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Oracle Concepts - Administering Oracle Objects

Oracle Tips by Burleson Consulting

Administering Oracle Objects and Constraints

One of the main responsibilities of Oracle DBA?s is the creation of objects and constraints within the database. Once you have the database and tablespaces created (which we discussed earlier in the book), then you can create objects. Objects are things stored inside the database. They are used to store data, and to make accessing that data faster and easier. This chapter first introduces you to the management of basic Oracle objects such as tables and indexes. We will then introduce you the management of Oracle constraints.

Administering Oracle Objects and Constraints

One thing to mention is that before you start creating objects, you should first create a user account that you will create these objects in. The newly created Oracle database does come with a few users, already built in (for example, SYS and SYSTEM). These accounts are system management accounts or sample accounts, and really are not designed for you to create your own objects in. When creating your own objects, you should first create a special user for them. We cover how to create users in the next chapter.

For the examples in this chapter, we will use the SCOTT user, which will have been created for you if you followed the database creation instructions in chapter two.

Administering Oracle Tables

Oracle Tables are the ?bookshelves? of Oracle. This is where Oracle stores your data. In this section we will discuss what tables are for, and then we will discuss how to create, alter and drop Oracle tables.

Oracle Tables

As we said, tables are used to store data. Tables as assigned a name when they are created. This name should describe what data is stored in the table, such as cars, employees or addresses.

A table is created using the ?create table? command. When created, the table is assigned to a tablespace (which we discussed in earlier chapters.

Think of a table like a spreadsheet in a way. It has columns, which are defined when the table is created. Each column is given a name to describe the data that is contained in the column. Each column is also assigned a datatype, which indicates what kind of data may be stored in the column.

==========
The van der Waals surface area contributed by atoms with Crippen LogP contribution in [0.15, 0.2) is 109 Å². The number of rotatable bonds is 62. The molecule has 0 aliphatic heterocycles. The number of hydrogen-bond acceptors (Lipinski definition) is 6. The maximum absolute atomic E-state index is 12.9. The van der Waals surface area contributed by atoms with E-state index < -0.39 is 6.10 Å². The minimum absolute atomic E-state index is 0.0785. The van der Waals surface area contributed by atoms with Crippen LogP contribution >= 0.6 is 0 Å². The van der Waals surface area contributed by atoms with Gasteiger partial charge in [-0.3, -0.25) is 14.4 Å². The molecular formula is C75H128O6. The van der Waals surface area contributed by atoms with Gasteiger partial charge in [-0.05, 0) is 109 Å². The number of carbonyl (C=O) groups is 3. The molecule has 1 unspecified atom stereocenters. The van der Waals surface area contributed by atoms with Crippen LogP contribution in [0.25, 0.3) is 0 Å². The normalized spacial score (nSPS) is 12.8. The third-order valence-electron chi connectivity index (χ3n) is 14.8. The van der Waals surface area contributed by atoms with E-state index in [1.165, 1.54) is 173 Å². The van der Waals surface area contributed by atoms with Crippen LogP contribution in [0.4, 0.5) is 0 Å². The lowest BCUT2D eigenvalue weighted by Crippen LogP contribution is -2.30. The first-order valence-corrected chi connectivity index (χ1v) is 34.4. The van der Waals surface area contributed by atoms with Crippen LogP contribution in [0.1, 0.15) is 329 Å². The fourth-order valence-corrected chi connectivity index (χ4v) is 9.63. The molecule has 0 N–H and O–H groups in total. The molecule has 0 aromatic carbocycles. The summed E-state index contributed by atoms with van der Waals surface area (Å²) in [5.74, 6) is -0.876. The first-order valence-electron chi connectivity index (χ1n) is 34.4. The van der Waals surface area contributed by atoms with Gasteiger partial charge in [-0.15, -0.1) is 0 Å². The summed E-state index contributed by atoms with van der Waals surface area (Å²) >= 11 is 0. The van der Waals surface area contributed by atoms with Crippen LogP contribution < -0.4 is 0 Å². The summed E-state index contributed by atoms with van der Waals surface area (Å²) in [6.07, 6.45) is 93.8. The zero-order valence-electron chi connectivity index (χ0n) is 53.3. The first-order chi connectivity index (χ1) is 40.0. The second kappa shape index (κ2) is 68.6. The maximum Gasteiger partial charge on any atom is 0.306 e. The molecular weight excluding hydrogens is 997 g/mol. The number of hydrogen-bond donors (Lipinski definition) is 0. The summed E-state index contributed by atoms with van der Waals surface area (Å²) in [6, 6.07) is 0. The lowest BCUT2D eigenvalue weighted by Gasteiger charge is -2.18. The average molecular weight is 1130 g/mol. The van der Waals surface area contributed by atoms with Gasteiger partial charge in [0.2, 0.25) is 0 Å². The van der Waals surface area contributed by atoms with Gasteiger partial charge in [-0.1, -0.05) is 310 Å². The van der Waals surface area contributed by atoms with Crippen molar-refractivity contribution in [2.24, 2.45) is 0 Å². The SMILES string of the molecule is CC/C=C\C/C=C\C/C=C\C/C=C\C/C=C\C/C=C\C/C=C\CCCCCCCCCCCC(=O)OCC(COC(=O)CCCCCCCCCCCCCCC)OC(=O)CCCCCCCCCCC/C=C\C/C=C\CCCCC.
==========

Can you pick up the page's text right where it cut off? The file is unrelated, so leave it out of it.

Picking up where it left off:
For example, if you want to store letters in the table, you would make the datatype a varchar2 (varchar stands for varying character, which means the column data can vary in length). A varchar2 also can hold numeric characters. 

If you want to store numbers, then the column will be a number type, and if you want to store date/time stamps, the column type would be date. 

The following table lists the basic data types that you will use when dealing with tables as a beginning DBA:

Note that you can define how many decimal points a given number has, and how big the number can be. In the first example, the number can only have 5 digits in it (99999). In the second, it can have 5 digits, but 2 of those are after the decimal point (999.99). Finally, the last number is unbounded.

 This is a character column that can vary in length. This is good, because it means that the column is probably going to take up less space overall than one defined as a char(30). For example, if we put the character string ?This is a test? into a char(30) column, it would always take up 30 bytes. If we put it into a varchar2(30) column, it would only take up 14 bytes. This difference can be big when there is a lot of data to be stored.

There are other data types, but these are good to get you started.

This is an excerpt from the bestselling "Easy Oracle Jumpstart" by Robert Freeman and Steve Karam (Oracle ACE and Oracle Certified Master).  It?s only $19.95 when you buy it directly from the publisher here.

If you like Oracle tuning, you may enjoy the new book "Oracle Tuning: The Definitive Reference", over 900 pages of BC's favorite tuning tips & scripts. 

You can buy it direct from the publisher for 30%-off and get instant access to the code depot of Oracle tuning scripts.



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